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How To Identify and Recognize Psychopathic Behavior

Can you identify and recognize psychopathic behavior in the workplace? How about spot a psychopath con man? Learn more about psychopath behaviors.

Psychopathic behavior is easy to see when a psychopath is a killer, but psychopaths exist in places outside of prison and their behavior goes beyond killing. The most notable psychopathic behaviors are antisocial, often illegal, ones but psychopathic personality traits also create other notable behaviors for psychopaths. Here are some of the places that psychopaths exist and what some of their behaviors typically are.

Psychopathic Behaviors in the Workplace

Lately, some press has taken notice of the fact that psychopaths exist in the workplace, specifically, in management, in greater numbers than elsewhere. In fact, the latest figures suggest that one-in-ten managers are psychopaths.

If your boss is manipulative, intimidating, totally lacking in remorse or guilt, and yet superficially charming, you could be working for a psychopath. An obvious marker of a psychopathic boss is when he or she makes decisions, such as laying off 100 people, and feels no guilt over taking away the livelihood of all those people. (These 20 signs of a psychopath can also help you identify one.)

Psychopath Behaviors of Con Artists

Hollywood movies are full of psychopaths, characters that con others without the slightest bit of remorse. These are behaviors of a psychopath. These psychopaths use their charm to dupe others into trusting them only, in turn, to take advantage of these people.

The movie, Catch Me If You Can, illustrates a quintessential version of this type of psychopathic behavior in its main character, Frank Abagnale, Jr. (played by Leonardo di Caprio). In this film, based on real life events, Abagnale Jr. uses his charisma and other attributes to pass himself off as a commercial pilot, a pediatrician and a prosecutor all before the age of 19. He was also a skilled check forger.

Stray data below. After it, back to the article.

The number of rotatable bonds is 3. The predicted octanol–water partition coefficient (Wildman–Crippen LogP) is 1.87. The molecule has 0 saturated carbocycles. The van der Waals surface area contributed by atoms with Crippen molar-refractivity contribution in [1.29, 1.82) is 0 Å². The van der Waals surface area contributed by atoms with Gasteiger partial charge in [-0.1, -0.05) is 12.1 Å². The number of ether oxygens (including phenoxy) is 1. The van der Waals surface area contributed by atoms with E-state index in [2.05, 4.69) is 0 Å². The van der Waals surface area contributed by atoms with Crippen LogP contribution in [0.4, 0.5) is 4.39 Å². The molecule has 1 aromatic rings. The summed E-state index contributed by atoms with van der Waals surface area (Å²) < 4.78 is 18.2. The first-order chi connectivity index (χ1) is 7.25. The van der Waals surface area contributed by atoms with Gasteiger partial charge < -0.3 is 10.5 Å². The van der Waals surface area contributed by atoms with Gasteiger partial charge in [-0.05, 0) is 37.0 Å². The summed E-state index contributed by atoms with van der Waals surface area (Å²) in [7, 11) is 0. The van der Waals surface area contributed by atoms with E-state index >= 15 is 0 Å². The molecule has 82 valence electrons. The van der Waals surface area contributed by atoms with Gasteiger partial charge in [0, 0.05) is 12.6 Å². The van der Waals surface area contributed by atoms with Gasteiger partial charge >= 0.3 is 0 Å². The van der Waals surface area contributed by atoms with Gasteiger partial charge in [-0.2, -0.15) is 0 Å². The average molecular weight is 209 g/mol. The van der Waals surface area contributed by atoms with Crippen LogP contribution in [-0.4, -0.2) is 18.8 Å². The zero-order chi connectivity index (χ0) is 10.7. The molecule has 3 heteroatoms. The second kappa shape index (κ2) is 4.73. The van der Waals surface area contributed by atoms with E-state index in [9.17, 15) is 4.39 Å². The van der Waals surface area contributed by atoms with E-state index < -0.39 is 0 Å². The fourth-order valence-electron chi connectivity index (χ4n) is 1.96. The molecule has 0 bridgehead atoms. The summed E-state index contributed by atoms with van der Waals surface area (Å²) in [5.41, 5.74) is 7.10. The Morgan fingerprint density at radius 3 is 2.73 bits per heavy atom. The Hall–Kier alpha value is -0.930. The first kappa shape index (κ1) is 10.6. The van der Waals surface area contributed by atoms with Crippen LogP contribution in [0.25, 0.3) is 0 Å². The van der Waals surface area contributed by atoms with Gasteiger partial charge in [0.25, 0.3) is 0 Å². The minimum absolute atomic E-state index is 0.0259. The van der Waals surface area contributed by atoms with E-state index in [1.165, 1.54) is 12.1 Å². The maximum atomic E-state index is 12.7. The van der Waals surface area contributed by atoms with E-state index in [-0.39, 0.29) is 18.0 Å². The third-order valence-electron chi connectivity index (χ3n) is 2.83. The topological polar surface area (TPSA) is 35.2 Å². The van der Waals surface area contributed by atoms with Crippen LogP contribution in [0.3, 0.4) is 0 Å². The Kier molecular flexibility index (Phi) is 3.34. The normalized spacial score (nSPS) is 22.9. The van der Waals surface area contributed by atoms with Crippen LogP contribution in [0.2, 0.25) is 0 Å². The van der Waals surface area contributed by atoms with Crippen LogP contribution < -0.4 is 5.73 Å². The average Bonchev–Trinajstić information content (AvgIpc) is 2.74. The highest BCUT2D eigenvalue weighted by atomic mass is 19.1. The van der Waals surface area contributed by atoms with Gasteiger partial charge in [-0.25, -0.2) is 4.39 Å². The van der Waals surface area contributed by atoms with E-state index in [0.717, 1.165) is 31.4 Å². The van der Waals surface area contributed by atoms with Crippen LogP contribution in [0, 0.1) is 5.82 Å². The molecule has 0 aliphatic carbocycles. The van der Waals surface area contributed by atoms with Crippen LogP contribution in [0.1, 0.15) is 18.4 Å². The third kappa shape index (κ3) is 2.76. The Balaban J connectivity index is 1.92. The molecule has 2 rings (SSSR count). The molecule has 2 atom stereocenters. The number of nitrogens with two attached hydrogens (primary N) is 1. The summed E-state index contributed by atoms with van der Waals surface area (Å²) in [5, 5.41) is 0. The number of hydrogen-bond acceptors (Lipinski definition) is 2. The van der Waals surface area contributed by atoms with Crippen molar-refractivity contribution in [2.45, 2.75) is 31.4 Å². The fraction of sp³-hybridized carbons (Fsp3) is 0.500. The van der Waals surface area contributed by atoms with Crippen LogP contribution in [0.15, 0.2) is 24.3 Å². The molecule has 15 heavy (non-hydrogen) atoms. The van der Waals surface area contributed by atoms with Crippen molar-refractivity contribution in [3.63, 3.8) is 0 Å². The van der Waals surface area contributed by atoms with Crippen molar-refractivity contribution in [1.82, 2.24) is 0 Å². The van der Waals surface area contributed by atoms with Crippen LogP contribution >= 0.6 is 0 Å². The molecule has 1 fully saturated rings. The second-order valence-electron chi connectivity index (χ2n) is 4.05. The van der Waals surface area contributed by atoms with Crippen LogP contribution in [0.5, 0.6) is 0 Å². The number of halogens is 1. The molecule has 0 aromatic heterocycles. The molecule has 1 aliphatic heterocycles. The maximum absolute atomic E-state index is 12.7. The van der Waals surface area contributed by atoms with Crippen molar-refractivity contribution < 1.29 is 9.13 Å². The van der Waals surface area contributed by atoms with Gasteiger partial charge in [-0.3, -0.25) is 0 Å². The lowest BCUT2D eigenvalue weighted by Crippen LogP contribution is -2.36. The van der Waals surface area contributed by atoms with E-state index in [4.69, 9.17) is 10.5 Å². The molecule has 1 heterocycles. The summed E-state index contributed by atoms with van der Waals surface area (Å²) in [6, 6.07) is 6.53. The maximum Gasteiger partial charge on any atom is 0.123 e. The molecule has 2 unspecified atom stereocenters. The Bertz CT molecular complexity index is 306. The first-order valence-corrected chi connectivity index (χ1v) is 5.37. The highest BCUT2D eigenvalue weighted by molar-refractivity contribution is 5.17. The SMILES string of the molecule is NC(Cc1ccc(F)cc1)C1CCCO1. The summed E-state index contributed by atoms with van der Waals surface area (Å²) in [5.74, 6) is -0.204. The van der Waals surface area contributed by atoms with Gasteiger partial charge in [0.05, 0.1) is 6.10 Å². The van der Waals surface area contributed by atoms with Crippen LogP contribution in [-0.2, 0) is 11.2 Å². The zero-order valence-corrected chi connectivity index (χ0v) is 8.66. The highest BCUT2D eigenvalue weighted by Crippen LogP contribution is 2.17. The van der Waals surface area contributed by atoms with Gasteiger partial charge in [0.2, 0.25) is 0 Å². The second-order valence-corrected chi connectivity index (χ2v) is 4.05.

Behaviors of Psychopathic Serial Killers

Of course, this type of psychopath kills, but more subtly, this psychopath typically preys on his victim and uses his charm to lure his victim in. It's not just the killing that denotes a psychopath but rather how they approach the killing and choose and attract his or her victims.

Psychopathic Behaviors of Chronic Offenders

Rather than becoming killers, many psychopaths choose other criminal acts to pursue. In fact, in one estimate 93% of all noninstitutionalized psychopathic males age 18 or over are in the criminal justice system in some way.

One example of a chronic psychopathic offender is offered in the paper, Psychopathic Personality: Bridging the Gap Between Scientific Evidence and Public Policy:

Robert* "has been in trouble with the law since age 10. As a child, he was seriously maltreated both sexually and physically, both at home and later in foster care. Although of average intelligence, he learned little in school and has never successfully held a job. He binges on alcohol and drugs whenever he can; endeavors to manipulate others (but is not particularly adept at it); has never had a stable romantic relationship; and has been convicted of various types of crimes, both violent and nonviolent. He is anxious, easily upset and angered, speaks in a self-centered way about his situation, and appears indifferent to his victims' suffering. When paroled from prison, he is quickly rearrested, more often for trivial than for serious offenses."

For more information on the specific symptoms of psychopathy, please see the article, Does a Psychopath Test Exist? Diagnosing the Psychopath.

* Not his real name


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next: The Narcissistic Psychopath: Are Narcissists Psychopaths?
~ all articles on Personality Disorders
~ all Psychopath Articles

Last Updated: 21 July 2016
Reviewed by Harry Croft, MD

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